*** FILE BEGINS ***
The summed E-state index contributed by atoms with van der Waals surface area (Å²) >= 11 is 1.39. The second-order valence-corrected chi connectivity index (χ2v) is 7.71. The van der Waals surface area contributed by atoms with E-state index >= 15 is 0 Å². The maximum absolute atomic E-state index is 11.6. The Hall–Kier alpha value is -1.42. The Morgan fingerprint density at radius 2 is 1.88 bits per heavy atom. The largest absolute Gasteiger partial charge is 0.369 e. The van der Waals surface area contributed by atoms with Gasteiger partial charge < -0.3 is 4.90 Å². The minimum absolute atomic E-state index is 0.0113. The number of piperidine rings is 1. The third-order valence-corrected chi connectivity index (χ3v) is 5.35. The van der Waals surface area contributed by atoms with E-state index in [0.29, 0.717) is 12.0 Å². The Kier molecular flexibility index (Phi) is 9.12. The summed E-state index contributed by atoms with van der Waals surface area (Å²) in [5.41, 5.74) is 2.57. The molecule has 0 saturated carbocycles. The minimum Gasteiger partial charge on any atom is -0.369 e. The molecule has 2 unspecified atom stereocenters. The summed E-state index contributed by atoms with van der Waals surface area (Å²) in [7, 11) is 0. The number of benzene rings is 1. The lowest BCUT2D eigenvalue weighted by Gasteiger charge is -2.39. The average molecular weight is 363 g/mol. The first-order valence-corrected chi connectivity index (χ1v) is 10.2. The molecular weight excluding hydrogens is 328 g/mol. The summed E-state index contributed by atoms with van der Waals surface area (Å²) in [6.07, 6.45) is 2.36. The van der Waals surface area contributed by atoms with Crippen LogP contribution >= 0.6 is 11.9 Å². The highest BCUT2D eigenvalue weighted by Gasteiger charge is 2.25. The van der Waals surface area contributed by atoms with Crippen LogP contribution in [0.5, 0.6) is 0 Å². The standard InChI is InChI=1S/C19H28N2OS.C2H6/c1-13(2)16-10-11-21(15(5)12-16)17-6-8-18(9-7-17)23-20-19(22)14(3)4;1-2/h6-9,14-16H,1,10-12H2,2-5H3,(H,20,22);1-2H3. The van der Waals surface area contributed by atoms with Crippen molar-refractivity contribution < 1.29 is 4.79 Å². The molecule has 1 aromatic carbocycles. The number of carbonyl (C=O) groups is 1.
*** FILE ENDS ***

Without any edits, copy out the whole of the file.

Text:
The summed E-state index contributed by atoms with van der Waals surface area (Å²) >= 11 is 1.39. The second-order valence-corrected chi connectivity index (χ2v) is 7.71. The van der Waals surface area contributed by atoms with E-state index >= 15 is 0 Å². The maximum absolute atomic E-state index is 11.6. The Hall–Kier alpha value is -1.42. The Morgan fingerprint density at radius 2 is 1.88 bits per heavy atom. The largest absolute Gasteiger partial charge is 0.369 e. The van der Waals surface area contributed by atoms with Gasteiger partial charge < -0.3 is 4.90 Å². The minimum absolute atomic E-state index is 0.0113. The number of piperidine rings is 1. The third-order valence-corrected chi connectivity index (χ3v) is 5.35. The van der Waals surface area contributed by atoms with E-state index in [0.29, 0.717) is 12.0 Å². The Kier molecular flexibility index (Phi) is 9.12. The summed E-state index contributed by atoms with van der Waals surface area (Å²) in [5.41, 5.74) is 2.57. The molecule has 0 saturated carbocycles. The minimum Gasteiger partial charge on any atom is -0.369 e. The molecule has 2 unspecified atom stereocenters. The summed E-state index contributed by atoms with van der Waals surface area (Å²) in [7, 11) is 0. The number of benzene rings is 1. The lowest BCUT2D eigenvalue weighted by Gasteiger charge is -2.39. The average molecular weight is 363 g/mol. The first-order valence-corrected chi connectivity index (χ1v) is 10.2. The molecular weight excluding hydrogens is 328 g/mol. The summed E-state index contributed by atoms with van der Waals surface area (Å²) in [6.07, 6.45) is 2.36. The van der Waals surface area contributed by atoms with Crippen LogP contribution >= 0.6 is 11.9 Å². The highest BCUT2D eigenvalue weighted by Gasteiger charge is 2.25. The van der Waals surface area contributed by atoms with Crippen LogP contribution in [0.5, 0.6) is 0 Å². The standard InChI is InChI=1S/C19H28N2OS.C2H6/c1-13(2)16-10-11-21(15(5)12-16)17-6-8-18(9-7-17)23-20-19(22)14(3)4;1-2/h6-9,14-16H,1,10-12H2,2-5H3,(H,20,22);1-2H3. The van der Waals surface area contributed by atoms with Crippen molar-refractivity contribution < 1.29 is 4.79 Å². The molecule has 1 aromatic carbocycles. The number of carbonyl (C=O) groups is 1.